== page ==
I’m an outliner, and I am writing to an outline, but as I tell anyone who tries to feed me the bullshit line “Outlining takes all the fun out of things, there’s no surprises!”, no battle plan ever survives contact with the enemy. If I agonized over what order scenes were going to go in, and whether or no every single scene needs to be there, I would freeze up and never get anything done.

So even though I have an outline, stuff doesn’t always flow out onto the page smoothly. But you can revise what you haven’t written, so this bunch of scenes, I just went ahead and banged them out. There’s some repetitiveness in them, because there’s a couple of different ways I could reveal plot points, and I ended up writing more than one version.

It’s like if you need a dress for an event, and you have a pretty decent idea of what you want – you have a picture in your head. You have a favourite colour, a style, maybe you know you hate princess bodices (princess bodices look terrible on me) and you like lace but not sequins, chiffon is great, etc.

But you don’t show up at the store, grab a dress off the shelf that has all the right stuff and take it to the counter. You try it on, because sometimes the way a dress fits, it may be made to flatter one body type and not another. Sometimes it turns out that’s not your colour. Or you have these fantastic shoes you want to wear, but they don’t match the dress, and you find a good dress, but you have to choose between the dress and the shoes – the two don’t go together.

And writing is just like that. I always tell newer authors starting revisions not to be afraid of rewrites because sometimes you don’t know a dress is going to look awful on you until you try it on. Sometimes that scene both needs to be written, and needs to be cut. Sometimes you have to bang it all out onto the page and piece the fragments together later. Sometimes there’s a plot twist that could be executed three different ways, and you have to write them all before you know which one works best.

Outlining can help, but it doesn’t eliminate all rewrites. Unpredictable things happen as words flow onto the page and your story takes on a life of it’s own, and outlining doesn’t stop that from happening. And just because something comes out crap the first time you write it doesn’t mean you’re a shit writer, it’s often just part of the process. So go fearlessly write crap, and when you think you’ll just be cutting it later, don’t let it paralyze you. But don’t let it stop you from cutting it later either.

Writing a novel is a lot of work, don’t try to cut corners or let your novel be less than the best it can be just because you don’t want to rewrite something that needs rewriting!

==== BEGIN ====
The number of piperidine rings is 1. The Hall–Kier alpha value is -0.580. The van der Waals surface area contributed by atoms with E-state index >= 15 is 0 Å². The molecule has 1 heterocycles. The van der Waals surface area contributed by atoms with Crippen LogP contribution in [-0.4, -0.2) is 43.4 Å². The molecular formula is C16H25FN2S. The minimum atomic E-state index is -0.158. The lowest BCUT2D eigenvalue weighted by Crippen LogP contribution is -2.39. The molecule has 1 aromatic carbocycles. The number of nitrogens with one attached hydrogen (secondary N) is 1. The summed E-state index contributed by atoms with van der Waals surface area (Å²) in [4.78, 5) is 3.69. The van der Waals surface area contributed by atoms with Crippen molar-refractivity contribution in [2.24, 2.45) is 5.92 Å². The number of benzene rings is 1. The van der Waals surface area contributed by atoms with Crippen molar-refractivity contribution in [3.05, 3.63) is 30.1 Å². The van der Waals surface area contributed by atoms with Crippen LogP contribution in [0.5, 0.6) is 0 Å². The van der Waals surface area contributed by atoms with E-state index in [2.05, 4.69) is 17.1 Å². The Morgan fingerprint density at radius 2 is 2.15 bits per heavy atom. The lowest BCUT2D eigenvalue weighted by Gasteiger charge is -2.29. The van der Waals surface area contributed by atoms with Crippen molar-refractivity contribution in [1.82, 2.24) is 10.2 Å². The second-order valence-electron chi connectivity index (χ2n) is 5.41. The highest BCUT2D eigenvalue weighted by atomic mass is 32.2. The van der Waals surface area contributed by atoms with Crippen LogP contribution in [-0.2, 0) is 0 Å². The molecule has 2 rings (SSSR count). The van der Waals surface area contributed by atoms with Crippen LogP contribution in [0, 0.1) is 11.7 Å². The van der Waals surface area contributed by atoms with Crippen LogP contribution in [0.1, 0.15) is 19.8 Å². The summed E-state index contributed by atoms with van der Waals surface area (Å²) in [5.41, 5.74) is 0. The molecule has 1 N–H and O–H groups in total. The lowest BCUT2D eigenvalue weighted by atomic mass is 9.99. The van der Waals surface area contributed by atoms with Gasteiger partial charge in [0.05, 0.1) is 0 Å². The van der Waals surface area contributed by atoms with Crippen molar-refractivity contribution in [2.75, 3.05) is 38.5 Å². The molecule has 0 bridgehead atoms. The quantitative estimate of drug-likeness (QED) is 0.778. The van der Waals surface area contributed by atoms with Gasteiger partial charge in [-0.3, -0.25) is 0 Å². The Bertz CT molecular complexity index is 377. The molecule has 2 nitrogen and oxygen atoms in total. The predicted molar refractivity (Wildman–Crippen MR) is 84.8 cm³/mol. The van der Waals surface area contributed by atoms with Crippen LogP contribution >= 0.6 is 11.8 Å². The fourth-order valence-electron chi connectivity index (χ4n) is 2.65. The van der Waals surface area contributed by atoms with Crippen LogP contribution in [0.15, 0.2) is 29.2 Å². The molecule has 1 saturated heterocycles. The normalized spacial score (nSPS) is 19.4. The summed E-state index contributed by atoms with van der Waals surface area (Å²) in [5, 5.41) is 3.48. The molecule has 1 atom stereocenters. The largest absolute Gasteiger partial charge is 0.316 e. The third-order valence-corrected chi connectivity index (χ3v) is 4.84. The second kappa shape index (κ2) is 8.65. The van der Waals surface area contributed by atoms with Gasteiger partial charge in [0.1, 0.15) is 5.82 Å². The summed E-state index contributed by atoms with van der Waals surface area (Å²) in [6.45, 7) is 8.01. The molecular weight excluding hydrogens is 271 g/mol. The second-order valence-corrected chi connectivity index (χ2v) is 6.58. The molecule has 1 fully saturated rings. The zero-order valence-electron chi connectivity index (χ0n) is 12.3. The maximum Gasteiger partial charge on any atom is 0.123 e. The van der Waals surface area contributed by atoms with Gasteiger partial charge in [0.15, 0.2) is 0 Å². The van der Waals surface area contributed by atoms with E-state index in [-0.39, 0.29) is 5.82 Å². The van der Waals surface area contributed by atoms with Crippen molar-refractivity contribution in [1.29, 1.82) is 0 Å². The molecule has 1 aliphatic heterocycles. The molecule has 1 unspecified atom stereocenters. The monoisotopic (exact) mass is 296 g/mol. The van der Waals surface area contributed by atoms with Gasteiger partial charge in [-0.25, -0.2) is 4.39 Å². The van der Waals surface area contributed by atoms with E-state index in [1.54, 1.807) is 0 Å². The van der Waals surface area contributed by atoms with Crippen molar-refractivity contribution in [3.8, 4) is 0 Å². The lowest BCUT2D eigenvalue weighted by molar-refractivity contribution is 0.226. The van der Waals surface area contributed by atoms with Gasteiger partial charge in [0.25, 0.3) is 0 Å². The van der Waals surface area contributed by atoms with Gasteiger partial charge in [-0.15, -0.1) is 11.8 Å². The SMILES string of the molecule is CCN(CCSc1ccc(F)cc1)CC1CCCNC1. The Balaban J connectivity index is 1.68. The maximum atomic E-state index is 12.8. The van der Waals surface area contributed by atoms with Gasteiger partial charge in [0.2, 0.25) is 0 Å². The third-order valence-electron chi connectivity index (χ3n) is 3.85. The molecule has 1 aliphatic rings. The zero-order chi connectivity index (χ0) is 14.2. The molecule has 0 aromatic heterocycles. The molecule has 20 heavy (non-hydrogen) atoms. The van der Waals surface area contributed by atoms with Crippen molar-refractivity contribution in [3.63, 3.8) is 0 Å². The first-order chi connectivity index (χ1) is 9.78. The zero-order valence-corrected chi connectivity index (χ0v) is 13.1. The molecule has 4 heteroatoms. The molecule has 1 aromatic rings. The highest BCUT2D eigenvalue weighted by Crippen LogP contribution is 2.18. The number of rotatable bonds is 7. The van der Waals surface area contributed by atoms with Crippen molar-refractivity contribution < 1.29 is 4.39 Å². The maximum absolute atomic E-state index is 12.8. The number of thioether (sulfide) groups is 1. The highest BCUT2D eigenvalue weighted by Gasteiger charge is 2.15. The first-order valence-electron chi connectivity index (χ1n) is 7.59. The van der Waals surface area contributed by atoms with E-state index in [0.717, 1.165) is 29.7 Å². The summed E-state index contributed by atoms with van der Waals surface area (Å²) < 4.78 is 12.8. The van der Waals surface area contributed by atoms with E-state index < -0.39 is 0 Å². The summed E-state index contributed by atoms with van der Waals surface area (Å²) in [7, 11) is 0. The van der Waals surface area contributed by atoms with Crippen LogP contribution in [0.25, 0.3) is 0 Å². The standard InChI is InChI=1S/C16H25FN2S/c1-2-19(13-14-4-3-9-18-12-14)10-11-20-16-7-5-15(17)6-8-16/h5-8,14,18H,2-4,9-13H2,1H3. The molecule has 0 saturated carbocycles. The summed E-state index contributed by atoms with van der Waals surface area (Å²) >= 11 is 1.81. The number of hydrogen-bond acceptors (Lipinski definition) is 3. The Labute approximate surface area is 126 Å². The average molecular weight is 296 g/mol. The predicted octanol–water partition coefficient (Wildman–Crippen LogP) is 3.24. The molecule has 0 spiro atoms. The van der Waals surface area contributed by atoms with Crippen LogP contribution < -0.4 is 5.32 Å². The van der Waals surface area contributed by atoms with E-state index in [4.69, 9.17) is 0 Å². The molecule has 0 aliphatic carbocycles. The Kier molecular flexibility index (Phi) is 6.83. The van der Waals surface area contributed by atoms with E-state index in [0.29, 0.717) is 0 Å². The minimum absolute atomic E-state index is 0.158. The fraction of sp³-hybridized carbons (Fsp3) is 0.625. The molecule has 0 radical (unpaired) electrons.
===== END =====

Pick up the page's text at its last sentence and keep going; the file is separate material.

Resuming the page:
4 Things Not To Do On The NaNoWriMo Reference Desk

I’ll get back to critique groups, but the NaNoWriMo site has rebooted and of course that means there’s a slough of new posts on the reference desk forum.

Which also means, all those annoying people who post annoying things are back.

So, here’s a few of the things that drive your fellow knowledgeable writers nuts:

Vague Post Titles: So you go to post a question and it won’t let you hit post without putting something in the title. Do you A) title it something descriptive so people who might have an answer can tell by looking at the post title without having to click on the post and read it – or B) title it “Question”.

*squinty eyes*

Yeah, I have some specialized knowledge about some specific stuff, namely aviation, bees, autism, African violets, and maybe a few other scattered things. I’m not going to click through to every frelling post that has no indication of what it’s about in order to see if maybe it’s one of those things that I know stuff about. If you do this, don’t be surprised that you have next to no replies.

Questions You Could Too Easily Research Yourself: Sometimes people post questions and you look at them and think, “Did they even try?” Like, I’ve taken some people’s questions and copy-pasted them into google and the first result gives them their answer.

I’ll pick on one recent one – someone asked how and when the United States acquired Alaska. Like, this is the easiest thing in the world to google, and find trustworthy sources, but you’d rather try your luck with randos on a forum who are literally just googling it for you.